The Hong Kong Jockey Club’s Australasian purchasing team, Danny Rolston and agent Craig Rounsefell, took the plunge during the opening session as they forked out a relatively high price for the HKJC budget at AU$600,000 (US$413,400), for a Pierro colt.
But what they believe is a good sort will need to have the mind to cope with everything Hong Kong will throw its way. As Lui was quick to point out, “It’s difficult because even when we pick up a quiet horse over there, they come to Hong Kong and in this different environment, sometimes they change and they become very difficult.”
Mark Richards previously had the job of leading the HKJC’s sourcing of stock for its international sale and among those he purchased was one of Hong Kong’s most talented horses of recent times and also its quirkiest, Pakistan Star.
“He was a quiet horse at the sale. I had no qualms about his temperament as a yearling,” Richards said. “I spent a lot of time at the sales with temperament in mind: before I would buy a horse for the Hong Kong Jockey Club, I’d watch it four or five times without pulling it out, I’d sit back and watch it being shown for other people, to see if there were any kinks.”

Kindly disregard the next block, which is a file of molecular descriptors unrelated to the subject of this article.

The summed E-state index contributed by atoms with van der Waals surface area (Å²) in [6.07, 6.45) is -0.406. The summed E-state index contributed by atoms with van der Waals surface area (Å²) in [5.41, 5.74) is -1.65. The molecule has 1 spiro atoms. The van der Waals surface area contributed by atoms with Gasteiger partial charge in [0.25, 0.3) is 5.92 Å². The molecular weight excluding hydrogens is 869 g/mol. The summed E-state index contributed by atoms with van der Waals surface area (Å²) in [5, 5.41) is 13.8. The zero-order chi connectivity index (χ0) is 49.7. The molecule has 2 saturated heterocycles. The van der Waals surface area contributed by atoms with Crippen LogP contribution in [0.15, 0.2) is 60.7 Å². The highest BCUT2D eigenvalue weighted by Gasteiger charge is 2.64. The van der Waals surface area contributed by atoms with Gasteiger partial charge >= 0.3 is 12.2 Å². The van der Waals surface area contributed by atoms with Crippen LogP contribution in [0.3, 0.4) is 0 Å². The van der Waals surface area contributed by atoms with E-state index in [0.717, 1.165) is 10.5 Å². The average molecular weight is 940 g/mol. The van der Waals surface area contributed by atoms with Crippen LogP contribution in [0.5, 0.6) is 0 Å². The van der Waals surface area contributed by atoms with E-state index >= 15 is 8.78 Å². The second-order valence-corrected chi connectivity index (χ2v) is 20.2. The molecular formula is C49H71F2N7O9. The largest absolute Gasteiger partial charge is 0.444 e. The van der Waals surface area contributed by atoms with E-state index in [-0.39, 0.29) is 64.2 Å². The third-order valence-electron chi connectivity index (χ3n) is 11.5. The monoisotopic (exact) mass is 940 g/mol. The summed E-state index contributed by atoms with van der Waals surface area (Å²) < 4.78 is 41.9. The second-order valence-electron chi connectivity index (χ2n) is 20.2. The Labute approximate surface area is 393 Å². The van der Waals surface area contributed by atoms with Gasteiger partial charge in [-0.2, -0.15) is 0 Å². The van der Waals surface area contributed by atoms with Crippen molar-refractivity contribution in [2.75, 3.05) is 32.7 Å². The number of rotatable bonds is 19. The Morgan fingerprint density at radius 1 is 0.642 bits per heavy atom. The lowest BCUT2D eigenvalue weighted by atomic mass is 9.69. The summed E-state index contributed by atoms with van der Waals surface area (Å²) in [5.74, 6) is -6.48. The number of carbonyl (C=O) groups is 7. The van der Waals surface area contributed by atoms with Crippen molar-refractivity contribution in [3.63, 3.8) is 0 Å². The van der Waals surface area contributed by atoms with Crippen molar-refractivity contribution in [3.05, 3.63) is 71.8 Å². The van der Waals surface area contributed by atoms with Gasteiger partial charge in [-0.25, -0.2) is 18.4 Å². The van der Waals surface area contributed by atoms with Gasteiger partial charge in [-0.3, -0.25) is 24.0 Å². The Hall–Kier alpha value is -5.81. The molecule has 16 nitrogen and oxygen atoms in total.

Pakistan Star, whose first trainer Tony Cruz described him as a shy horse, showed his inner foibles when he planted his feet in the Sha Tin turf before his Hong Kong International Sale breeze, long before he famously stopped in two of his races.
“I would say temperament and general demeanour are more important to a Hong Kong environment than to anywhere else in the world because of the confines that they’re kept in there,” Richards added.
That environment is built up and bustling; some stables are one storey off the ground; it is humid and hot for much of the year, with the constant drone and pollution of a busy multi-lane highway running by the back door. It is also grassless; horses at Sha Tin do not have relaxing paddocks to be turned out in, and much of the relatively short time outside their air-conditioned boxes is spent with their hooves on sand, dirt, tarmac or manmade cushioned walkways.
For a horse to enjoy the benefits of a limited number of grass paddocks it must be driven five hours north to the HKJC’s rural training facility at Conghua, across the border in Mainland China.
Richards believes that a good Hong Kong horse is one that “eats, sleeps and gallops without any worrying in between,” a laid back horse that is not “revvy” and, just as important, is sound.
“Temperament and soundness really are intertwined, insofar as what the most important thing is you’re looking for in any horse you’re buying for Hong Kong,” he added.